I’d love to visit my friends in the middle states of the US. As described above, I didn’t get a chance to take up several kind offers to help me celebrate my launch, due to geography. Maybe next time I’ll go there instead of the coasts.

I’d be willing to repeat previously successful bookstore events if I get to a point that fans/strangers would make up half my audience. I don’t think I can fairly expect friends to annually replay the efforts they made to support this first book.

I hope this book has enough success that I get invited to participate in large events that have their own reputation and audience.

A tourist in Bookland

I felt kind of silly, but took photos of my book on the shelf all over the place. I was a real tourist about it. The fact is, this may never come my way again. I hope it will; I hope my career will move upward, and I’m working hard toward that goal. But maybe I won’t come out in hardcover again. Maybe I won’t get co-op again. Who knows? So I’m enjoying the heck out of all this. And I’m glad I threw myself into all of it, including the promotion, wholeheartedly.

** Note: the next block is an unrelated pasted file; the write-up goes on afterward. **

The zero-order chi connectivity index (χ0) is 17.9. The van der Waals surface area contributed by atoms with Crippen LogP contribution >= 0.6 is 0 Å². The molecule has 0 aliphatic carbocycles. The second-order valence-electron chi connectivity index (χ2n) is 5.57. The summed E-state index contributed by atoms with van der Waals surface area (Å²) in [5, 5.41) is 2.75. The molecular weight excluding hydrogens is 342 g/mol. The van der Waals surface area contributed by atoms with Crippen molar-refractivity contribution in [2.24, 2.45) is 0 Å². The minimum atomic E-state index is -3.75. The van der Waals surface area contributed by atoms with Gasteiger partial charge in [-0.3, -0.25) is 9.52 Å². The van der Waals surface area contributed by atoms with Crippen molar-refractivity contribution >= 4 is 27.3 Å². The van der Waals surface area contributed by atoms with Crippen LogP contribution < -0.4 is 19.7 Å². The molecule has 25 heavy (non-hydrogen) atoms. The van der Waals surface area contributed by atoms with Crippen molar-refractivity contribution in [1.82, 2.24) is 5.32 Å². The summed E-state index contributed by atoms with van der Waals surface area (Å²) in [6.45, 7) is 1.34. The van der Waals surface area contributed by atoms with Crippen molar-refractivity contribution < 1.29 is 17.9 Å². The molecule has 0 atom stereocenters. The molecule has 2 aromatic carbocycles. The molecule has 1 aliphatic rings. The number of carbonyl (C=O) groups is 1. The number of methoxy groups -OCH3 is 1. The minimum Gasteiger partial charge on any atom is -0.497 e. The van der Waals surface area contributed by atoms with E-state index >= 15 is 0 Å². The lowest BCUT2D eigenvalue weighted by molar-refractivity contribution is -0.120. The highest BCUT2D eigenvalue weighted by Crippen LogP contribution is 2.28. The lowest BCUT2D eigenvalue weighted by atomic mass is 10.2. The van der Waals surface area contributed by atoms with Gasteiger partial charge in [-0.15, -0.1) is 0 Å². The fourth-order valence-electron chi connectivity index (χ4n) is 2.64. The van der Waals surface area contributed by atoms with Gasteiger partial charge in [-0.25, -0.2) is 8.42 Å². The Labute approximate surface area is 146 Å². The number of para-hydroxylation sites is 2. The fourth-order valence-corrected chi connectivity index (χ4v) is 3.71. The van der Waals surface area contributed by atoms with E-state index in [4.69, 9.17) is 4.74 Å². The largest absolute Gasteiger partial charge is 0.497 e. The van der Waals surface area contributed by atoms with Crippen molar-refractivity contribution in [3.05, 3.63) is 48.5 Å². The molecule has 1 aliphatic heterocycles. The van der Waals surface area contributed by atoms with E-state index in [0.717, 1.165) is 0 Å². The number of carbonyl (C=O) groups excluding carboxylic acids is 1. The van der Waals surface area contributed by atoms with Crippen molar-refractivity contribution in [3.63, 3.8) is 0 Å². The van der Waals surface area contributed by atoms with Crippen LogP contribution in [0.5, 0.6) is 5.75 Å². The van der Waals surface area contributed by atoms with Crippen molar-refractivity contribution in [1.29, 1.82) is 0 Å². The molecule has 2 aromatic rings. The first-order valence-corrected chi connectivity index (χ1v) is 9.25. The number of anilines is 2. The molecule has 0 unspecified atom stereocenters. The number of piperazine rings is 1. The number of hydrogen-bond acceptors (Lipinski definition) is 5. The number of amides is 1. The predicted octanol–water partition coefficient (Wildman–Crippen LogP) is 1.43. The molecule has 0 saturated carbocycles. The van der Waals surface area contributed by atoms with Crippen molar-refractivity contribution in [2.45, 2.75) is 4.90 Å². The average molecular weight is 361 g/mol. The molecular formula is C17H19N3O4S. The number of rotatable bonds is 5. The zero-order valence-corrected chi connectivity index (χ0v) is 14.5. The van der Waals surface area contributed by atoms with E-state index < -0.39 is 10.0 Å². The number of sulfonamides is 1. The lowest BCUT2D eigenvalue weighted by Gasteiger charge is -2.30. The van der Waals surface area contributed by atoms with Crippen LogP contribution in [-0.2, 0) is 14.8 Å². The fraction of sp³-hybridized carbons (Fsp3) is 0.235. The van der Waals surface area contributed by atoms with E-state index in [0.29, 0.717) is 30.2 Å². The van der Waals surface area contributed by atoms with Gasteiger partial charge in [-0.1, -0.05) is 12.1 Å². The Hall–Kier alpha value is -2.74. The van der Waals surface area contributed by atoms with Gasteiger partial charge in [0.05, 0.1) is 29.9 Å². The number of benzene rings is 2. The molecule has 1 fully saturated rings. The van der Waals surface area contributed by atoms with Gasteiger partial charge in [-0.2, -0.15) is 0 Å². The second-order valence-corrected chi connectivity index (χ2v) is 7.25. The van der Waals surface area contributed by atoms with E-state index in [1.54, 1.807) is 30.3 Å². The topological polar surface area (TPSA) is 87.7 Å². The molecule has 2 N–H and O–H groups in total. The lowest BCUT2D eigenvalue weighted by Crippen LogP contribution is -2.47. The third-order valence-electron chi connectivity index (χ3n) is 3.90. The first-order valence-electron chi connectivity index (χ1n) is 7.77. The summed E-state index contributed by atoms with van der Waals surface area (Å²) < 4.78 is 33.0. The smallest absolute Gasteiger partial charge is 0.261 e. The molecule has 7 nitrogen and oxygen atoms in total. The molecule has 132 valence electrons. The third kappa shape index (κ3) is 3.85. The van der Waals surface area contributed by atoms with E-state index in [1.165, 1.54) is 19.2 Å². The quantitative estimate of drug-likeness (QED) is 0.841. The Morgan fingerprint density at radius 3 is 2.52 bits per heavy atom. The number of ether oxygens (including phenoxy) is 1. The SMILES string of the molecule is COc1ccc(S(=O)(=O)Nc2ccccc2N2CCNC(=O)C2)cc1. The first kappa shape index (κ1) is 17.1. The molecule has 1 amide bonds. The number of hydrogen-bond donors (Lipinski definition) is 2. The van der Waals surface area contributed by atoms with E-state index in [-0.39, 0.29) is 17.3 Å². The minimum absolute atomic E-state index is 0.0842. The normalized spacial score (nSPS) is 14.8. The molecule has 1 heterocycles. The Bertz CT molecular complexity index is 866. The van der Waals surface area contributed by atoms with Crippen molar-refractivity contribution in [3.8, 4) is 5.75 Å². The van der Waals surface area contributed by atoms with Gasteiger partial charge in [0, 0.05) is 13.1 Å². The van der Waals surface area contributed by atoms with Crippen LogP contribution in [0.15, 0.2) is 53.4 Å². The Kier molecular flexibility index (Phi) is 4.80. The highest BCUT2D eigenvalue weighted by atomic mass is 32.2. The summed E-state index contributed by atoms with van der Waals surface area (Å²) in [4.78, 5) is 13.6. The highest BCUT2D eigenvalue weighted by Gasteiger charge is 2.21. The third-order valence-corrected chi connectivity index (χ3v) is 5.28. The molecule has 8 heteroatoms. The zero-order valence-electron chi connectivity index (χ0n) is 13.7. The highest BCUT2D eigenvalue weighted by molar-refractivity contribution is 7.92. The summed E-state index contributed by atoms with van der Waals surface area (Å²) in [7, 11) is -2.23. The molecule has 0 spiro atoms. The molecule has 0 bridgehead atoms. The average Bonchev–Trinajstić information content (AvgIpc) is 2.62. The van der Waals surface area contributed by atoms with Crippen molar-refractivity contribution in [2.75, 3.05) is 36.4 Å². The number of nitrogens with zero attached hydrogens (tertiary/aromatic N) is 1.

Some photos of the whole experience here.

I’m also glad it was so concentrated into five weeks. Sure, I’ll keep responding to opportunities as they arise. But, pretty much, I feel like I did it and now it’s done. (Almost. One more newspaper/magazine thing this week, and THEN I’m done 😉

The writing is, of course, the most important thing. Back to the second book now, with peace of mind from knowing I’ve done my best for the first.

PS–From “the intern’s” blog, some good advice about book promotion. My favorite is tip number five, “see everything as hilarious.” So right!

“My husband died a year ago and I haven’t cooked since.”

Okay, that sets up an interesting situation. But look at this, from Alicia Bessette’s new novel Simply From Scratch:

“I knot Nick’s camouflage apron under my boobs, unable to remember the last time I wore a bra, or preheated the oven. That’s my widow style.”

That’s an interesting situation in the middle of action and with voice!

Aim for that, always.

Just one more promotional thing this week (regional magazine/newspaper photo shoot), and then “being a writer” will mean “writing” again.

Can’t wait!!

From “Envoy” by Billy Collins, a message to his just-published book:

"stay out as late as you like,
don't bother to call or write,
and talk to as many strangers as you can."